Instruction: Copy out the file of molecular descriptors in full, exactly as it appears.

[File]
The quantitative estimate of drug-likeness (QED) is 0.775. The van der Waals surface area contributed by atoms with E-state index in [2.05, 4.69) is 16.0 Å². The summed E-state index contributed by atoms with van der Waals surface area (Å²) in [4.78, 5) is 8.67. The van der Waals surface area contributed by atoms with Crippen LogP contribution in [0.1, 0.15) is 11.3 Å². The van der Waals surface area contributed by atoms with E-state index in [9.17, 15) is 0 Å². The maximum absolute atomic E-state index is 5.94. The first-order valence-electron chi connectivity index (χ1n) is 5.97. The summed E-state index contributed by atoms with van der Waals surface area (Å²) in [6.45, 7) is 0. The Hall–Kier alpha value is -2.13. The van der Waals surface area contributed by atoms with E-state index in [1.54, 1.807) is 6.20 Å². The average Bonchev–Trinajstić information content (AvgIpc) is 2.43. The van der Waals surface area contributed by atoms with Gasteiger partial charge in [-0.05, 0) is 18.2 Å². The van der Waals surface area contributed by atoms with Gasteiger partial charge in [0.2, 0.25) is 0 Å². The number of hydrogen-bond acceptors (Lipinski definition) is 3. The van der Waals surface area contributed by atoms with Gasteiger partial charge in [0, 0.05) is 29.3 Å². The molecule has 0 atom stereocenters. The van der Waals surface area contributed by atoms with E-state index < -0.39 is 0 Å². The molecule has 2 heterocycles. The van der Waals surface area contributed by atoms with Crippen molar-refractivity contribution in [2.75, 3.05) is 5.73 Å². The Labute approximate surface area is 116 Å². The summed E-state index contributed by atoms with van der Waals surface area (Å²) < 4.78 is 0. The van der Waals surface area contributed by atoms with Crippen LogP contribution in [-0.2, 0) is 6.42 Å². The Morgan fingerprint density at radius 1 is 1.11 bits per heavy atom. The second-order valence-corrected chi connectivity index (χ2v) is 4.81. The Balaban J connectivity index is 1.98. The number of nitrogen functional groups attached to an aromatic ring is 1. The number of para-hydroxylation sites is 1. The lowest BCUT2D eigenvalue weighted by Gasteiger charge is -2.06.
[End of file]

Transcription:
The quantitative estimate of drug-likeness (QED) is 0.775. The van der Waals surface area contributed by atoms with E-state index in [2.05, 4.69) is 16.0 Å². The summed E-state index contributed by atoms with van der Waals surface area (Å²) in [4.78, 5) is 8.67. The van der Waals surface area contributed by atoms with Crippen LogP contribution in [0.1, 0.15) is 11.3 Å². The van der Waals surface area contributed by atoms with E-state index in [9.17, 15) is 0 Å². The maximum absolute atomic E-state index is 5.94. The first-order valence-electron chi connectivity index (χ1n) is 5.97. The summed E-state index contributed by atoms with van der Waals surface area (Å²) in [6.45, 7) is 0. The Hall–Kier alpha value is -2.13. The van der Waals surface area contributed by atoms with E-state index in [1.54, 1.807) is 6.20 Å². The average Bonchev–Trinajstić information content (AvgIpc) is 2.43. The van der Waals surface area contributed by atoms with Gasteiger partial charge in [-0.05, 0) is 18.2 Å². The van der Waals surface area contributed by atoms with Gasteiger partial charge in [0.2, 0.25) is 0 Å². The number of hydrogen-bond acceptors (Lipinski definition) is 3. The van der Waals surface area contributed by atoms with Gasteiger partial charge in [0, 0.05) is 29.3 Å². The molecule has 0 atom stereocenters. The van der Waals surface area contributed by atoms with E-state index < -0.39 is 0 Å². The molecule has 2 heterocycles. The van der Waals surface area contributed by atoms with Crippen molar-refractivity contribution in [2.75, 3.05) is 5.73 Å². The Labute approximate surface area is 116 Å². The summed E-state index contributed by atoms with van der Waals surface area (Å²) < 4.78 is 0. The van der Waals surface area contributed by atoms with Crippen LogP contribution in [-0.2, 0) is 6.42 Å². The Morgan fingerprint density at radius 1 is 1.11 bits per heavy atom. The second-order valence-corrected chi connectivity index (χ2v) is 4.81. The Balaban J connectivity index is 1.98. The number of nitrogen functional groups attached to an aromatic ring is 1. The number of para-hydroxylation sites is 1. The lowest BCUT2D eigenvalue weighted by Gasteiger charge is -2.06.